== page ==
Barlow and his crew had been assigned to the Second Wave, detailed to attack the Sorpe Dam. Because they were under instruction to maintain radio silence, nothing more was heard from them. But we know that they reached the border between the Netherlands and Germany for it was near Haldern, 5km east of the Rhineside town of Rees, that they crashed, ten minutes before midnight. It appears that they hit one of the pylons which stretch across the fields in the locality, although it is possible that the aircraft had first been hit by flak. AJ-E came to rest in a small meadow on the edge of a copse. All on board were killed instantly, their bodies badly burned.

    Barlow Dambusters.jpg
     
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  3. The Cooler King

    The Cooler King Elite Member

    Pilot Officer (Flight Engineer) WHILLIS, SAMUEL LESLIE
    Service Number 144619
    Died 16/05/1943
    Aged 31
    617 Sqdn.
    Royal Air Force Volunteer Reserve
    Son of Charles and Edith Whillis, of Newcastle-on-Tyne; husband of Gladys Winifred Whillis, of Fenham, Newcastle-on-Tyne.

    Plt Off S L Whillis Flight engineer - Lancaster serial number: ED927/G - Call sign: AJ-E - Second wave. Crashed on outward flight.

    Samuel Leslie Whillis, known as Leslie to his family, was born in Newcastle on Tyne in 1912, the second son of Charles and Edith Whillis. He joined the RAF shortly after the outbreak of war, and served as ground crew until 1942. Two days before the raid, both Whillis and Gillespie received commissions, backdated to April 1943. Not much more than two hours after take off, Whillis and the rest of his ex-61 Squadron comrades crossed the Rhine, and then hit a pylon and crashed, killing all on board.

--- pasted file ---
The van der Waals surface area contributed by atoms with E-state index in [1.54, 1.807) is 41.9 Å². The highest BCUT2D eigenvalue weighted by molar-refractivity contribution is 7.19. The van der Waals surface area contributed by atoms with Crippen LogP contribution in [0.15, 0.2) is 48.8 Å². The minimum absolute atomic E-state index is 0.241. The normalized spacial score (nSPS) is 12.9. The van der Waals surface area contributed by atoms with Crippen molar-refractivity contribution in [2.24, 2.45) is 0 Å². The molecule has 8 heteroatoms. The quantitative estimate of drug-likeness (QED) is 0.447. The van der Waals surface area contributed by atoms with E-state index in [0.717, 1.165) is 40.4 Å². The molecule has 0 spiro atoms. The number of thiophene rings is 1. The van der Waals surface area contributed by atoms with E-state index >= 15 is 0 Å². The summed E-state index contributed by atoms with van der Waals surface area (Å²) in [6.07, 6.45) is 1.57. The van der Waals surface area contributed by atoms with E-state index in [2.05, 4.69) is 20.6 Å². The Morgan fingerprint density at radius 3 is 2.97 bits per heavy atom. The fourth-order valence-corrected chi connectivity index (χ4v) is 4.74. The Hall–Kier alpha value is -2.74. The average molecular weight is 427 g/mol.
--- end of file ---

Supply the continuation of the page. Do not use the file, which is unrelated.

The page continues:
Whillis’s wife Gladys kept his medals, a letter from Gibson concerning his loss and various other mementoes. They were later sold at auction and are now on display in the Bygones gallery in Torquay.

    Whillis Dambusters.jpg
     
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  4. The Cooler King

    The Cooler King Elite Member

    Flight Lieutenant (Pilot) ASTELL, WILLIAM
    Service Number 60283
    Died 17/05/1943
    Aged 23
    617 Sqdn.
    Royal Air Force Volunteer Reserve
    D F C
    Son of Godfrey Grant Astell and Margery Helen Astell, of Manchester.

    Flt Lt W Astell DFC Pilot 617 Squadron - Lancaster serial number: ED864/G - Call sign: AJ-B. First wave. Crashed on outward flight.

    On 1 December 1941 he was involved in a horrendous flying accident: another aircraft cut in ahead of him while he was landing, and he fractured his skull and suffered severe burns to his back. Back on operations the next summer, he was shot down over the Western Desert and crash landed behind enemy lines. He managed to evade capture and got back to his base some five days later. For this operation he was awarded the DFC.